On the eve of the war, Hamas possessed an estimated 30,000 armed terrorists, divided into five territorial brigades and 24 battalions across the Gaza Strip. It had a sprawling weapons production industry, much of it underground, and distributed the weapons through hundreds of miles of tunnels. It had an estimated rocket arsenal of some 15,000 projectiles, and death squads on the border preparing to conduct the worst mass murder of Jews since the Second World War.
More than 100 days into the fighting, the Hamas war machine has sustained severe damage and is being further degraded by the day. Its ability to function as an organized military force in northern and central Gaza has been eliminated, though Hamas prepared cells with the ability to function independently. These lone cells continue to attack Israeli forces as the opportunity arises, with whatever means they have to hand.
While the latest Israel Defense Forces assessment is that Hamas has thus far lost more than 9,000 fighters—a third of its fighting force—this is far from a complete picture of the true scope of damage it has sustained, not least because that figure pertains to fatalities, not overall battle casualties, which are likely far higher.
Furthermore, according to an IDF source, the Israeli military has been engaged in a gradual, ordered process of dismantling Hamas’s capabilities from the top down, starting with its command structure.
According to the source, the IDF and its divisions within Gaza focus their firepower and maneuvers first on eliminating enemy commanders, as well as their command and control capabilities—meaning the places from which they command field cells.
In the next stage, the terror group’s infrastructure is targeted, such as bases and military posts. Weapons production and storage sites comprised the next layer of targets.
It is only after these target banks are exhausted that the IDF prioritizes targeting Hamas fighters.
Furthermore, the estimate of Hamas fatalities is constantly rising; the IDF estimates that over 100 terrorists were killed in western Khan Yunis on Tuesday alone.
Of higher priority for the IDF is Hamas’s tunnel networks, which are being systematically mapped and destroyed.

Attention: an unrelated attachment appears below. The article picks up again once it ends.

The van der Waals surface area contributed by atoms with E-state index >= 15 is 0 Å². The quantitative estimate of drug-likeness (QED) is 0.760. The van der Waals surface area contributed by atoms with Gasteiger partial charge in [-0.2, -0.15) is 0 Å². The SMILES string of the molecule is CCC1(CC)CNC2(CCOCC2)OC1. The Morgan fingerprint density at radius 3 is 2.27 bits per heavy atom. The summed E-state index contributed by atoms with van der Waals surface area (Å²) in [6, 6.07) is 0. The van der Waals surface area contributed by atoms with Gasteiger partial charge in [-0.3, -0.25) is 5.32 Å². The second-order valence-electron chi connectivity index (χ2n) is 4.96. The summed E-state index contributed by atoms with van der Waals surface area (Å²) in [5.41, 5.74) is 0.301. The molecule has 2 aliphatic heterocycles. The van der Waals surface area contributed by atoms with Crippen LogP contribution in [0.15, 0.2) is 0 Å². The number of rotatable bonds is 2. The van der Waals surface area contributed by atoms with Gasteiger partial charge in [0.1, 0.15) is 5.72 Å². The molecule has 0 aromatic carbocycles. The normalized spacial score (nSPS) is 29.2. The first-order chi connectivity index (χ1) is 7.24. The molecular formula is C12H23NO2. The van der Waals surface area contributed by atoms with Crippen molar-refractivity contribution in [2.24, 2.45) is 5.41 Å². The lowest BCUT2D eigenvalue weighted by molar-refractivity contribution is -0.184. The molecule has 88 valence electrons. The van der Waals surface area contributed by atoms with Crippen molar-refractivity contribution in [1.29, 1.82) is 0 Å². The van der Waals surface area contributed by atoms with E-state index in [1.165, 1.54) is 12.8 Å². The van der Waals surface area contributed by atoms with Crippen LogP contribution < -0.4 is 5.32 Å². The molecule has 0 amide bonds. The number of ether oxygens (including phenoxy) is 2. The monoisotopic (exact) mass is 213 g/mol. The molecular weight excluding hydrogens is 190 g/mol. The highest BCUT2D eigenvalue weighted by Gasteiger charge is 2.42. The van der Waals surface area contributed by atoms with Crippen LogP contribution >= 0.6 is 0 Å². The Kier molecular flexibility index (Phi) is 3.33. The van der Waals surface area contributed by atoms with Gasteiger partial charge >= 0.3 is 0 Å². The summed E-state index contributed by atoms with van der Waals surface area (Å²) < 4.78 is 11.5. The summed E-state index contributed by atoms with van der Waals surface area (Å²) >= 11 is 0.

Hamas’s ability to switch from organized command structures to decentralized guerilla warfare means that the IDF must be prepared for a prolonged fight against a determined asymmetric jihadist force—but one that is losing operatives, commanders and capabilities by the day.
The IDF has completed the encirclement of Hamas’s final major stronghold of Khan Yunis in southern Gaza, with intense fighting being reported particularly in the city’s southern and western areas.
IDF special forces and intelligence units have been operating in the tunnels under the city for weeks, building a detailed intelligence picture and stepping up the pressure on Hamas’s leadership, which, together with the hostages, is likely located in this area.
In addition, the IDF is preparing a buffer zone in eastern Gaza, in which it is removing areas used by Hamas to launch its murderous attack on Oct. 7. The 21 reservists who died on Tuesday were conducting a controlled demolition as part of this effort when their location was hit by an RPG.
“Our forces continue a broad operation in western Khan Yunis, one of Hamas’s significant centers of gravity,” IDF Spokesman Rear Adm. Daniel Hagari stated on Tuesday during a press conference.
“It is very complex terrain, densely populated with many Hamas terrorists concealed in the area, including in sensitive facilities, trying to surprise our forces. The forces are fighting courageously using a variety of methods, skillfully and with close support of aerial fire and intelligence. Our forces are striking military posts and terror infrastructure, and in recent days destroyed a tunnel network spanning a kilometer and a half as well as a rocket production facility,” he said.
“We continue to fight throughout the Gaza Strip, in the north, center, and the south. We are deepening our achievements and are continuing to operate around the clock to create conditions for the return of the hostages.”